I am an experienced PC user and a strong supporter of free software. I do not need to see Richard Stallman telling me which Linux distro I shall use or not use. I respect and support all activities pointing a finger to inappropriate issues in the open source software world. But the conclusion what users have to do is always a personal decision and even a person with a well-deserved reputation like Stallman should not appoint himself as judge. Doing this is arrogance although the motives behind that might be honorable. I do not accuse Richard Stallman being paranoid with privacy issues and so I do not want to get told which distro I shall not support or not use. It is all about the freedom of making our own decisions.
Calling for an Ubuntu boycott must be seen as an ideology driven attempt which is not helpful to create more freedom for software users around the globe. So if the alternative in the mainstream market is Ubuntu vs. Mac OS X or Windows than Ubuntu is clearly a solution which increases the freedom of users. Breaking into the mainstream market requires to play the game how users and hardware OEMs like to see it. Most users are taking the mobile phone surveillance into account for having the flexibility to stay always in contact with their social environment. Saying “no” to a mobile phone (like Richard Stallman) is just an ideological statement which might not make any positive difference. The guys at Canonical know that with such statements you won’t get any market share. So the choice is here adhering to a pure ideology or working hard to find a balance between the ideals of free software and the mechanisms of capitalism.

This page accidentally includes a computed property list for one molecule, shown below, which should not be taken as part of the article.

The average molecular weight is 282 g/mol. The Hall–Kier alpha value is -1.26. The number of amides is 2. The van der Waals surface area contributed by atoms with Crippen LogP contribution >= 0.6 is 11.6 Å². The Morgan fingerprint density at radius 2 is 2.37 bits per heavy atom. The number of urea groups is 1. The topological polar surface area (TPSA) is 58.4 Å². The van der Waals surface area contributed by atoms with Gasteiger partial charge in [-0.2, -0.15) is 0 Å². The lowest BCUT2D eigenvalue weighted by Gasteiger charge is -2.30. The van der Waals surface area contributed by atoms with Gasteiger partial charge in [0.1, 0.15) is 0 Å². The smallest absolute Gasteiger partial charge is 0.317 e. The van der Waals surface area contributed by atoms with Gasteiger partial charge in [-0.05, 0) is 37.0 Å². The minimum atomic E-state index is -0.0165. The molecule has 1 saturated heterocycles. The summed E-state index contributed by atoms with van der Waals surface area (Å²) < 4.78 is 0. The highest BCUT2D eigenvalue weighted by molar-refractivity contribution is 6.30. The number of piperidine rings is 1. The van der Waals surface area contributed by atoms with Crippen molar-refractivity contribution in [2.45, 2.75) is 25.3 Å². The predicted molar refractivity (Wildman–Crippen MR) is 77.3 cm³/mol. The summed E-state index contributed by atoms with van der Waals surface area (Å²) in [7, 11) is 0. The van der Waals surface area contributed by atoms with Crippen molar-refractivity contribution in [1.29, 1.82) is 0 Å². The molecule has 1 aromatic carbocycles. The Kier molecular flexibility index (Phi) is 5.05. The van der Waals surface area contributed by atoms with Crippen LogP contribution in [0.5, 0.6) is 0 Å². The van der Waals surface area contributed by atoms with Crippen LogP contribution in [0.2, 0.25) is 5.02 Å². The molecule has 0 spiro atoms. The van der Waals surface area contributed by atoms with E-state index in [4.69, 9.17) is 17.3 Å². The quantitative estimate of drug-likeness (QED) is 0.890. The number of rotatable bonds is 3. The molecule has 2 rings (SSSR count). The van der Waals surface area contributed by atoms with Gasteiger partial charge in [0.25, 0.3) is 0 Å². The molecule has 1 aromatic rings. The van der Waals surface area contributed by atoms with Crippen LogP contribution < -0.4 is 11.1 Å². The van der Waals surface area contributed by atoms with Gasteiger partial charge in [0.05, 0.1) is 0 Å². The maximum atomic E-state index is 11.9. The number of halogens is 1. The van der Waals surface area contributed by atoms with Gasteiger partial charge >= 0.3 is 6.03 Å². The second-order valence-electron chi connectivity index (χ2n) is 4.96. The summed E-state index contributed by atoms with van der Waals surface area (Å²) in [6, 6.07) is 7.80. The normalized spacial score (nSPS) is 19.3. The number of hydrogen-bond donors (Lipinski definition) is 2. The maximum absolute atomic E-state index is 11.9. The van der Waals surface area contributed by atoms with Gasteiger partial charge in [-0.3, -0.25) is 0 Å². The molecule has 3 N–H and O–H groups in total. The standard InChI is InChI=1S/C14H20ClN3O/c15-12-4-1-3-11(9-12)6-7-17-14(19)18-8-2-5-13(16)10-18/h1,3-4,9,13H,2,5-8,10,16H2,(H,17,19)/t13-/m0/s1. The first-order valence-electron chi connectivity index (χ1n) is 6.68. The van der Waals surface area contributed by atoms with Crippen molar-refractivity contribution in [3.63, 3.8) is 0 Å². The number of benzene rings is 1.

Without the Ubuntu community the Ubuntu OS would be irrelevant. I see Canonical in the obligation to show a higher level of sensibility how to “treat” the free software community, especially considering that Ubuntu is standing on the shoulders of Debian. Jono Bacon’s reply to Richard Stallman’s call for a Ubuntu boycott is a “no-go”. A community manager should have a better instinct and style how to deal with such issues although the next day an apology was posted. Such missteps are undermining the trust and support of the Linux community. Being confronted with “ideology” is no justification to shoot back.
I disagree with Richard Stallman that an opt-out feature won’t be helpful to resolve the conflict. In the opposite to some people in the community I do not think that Ubuntu users are stupid. If a user can make an educated decision this has to be respected (in a free country). Factually both, Richard Stallman nor Canonical have done the Linux community a favor with this whole story. Since Richard Stallman won’t change his position Canonical has to learn from this incident and develop a higher level of sensibility how to apply critical changes to Ubuntu and improve at the same time their communication with the Linux community.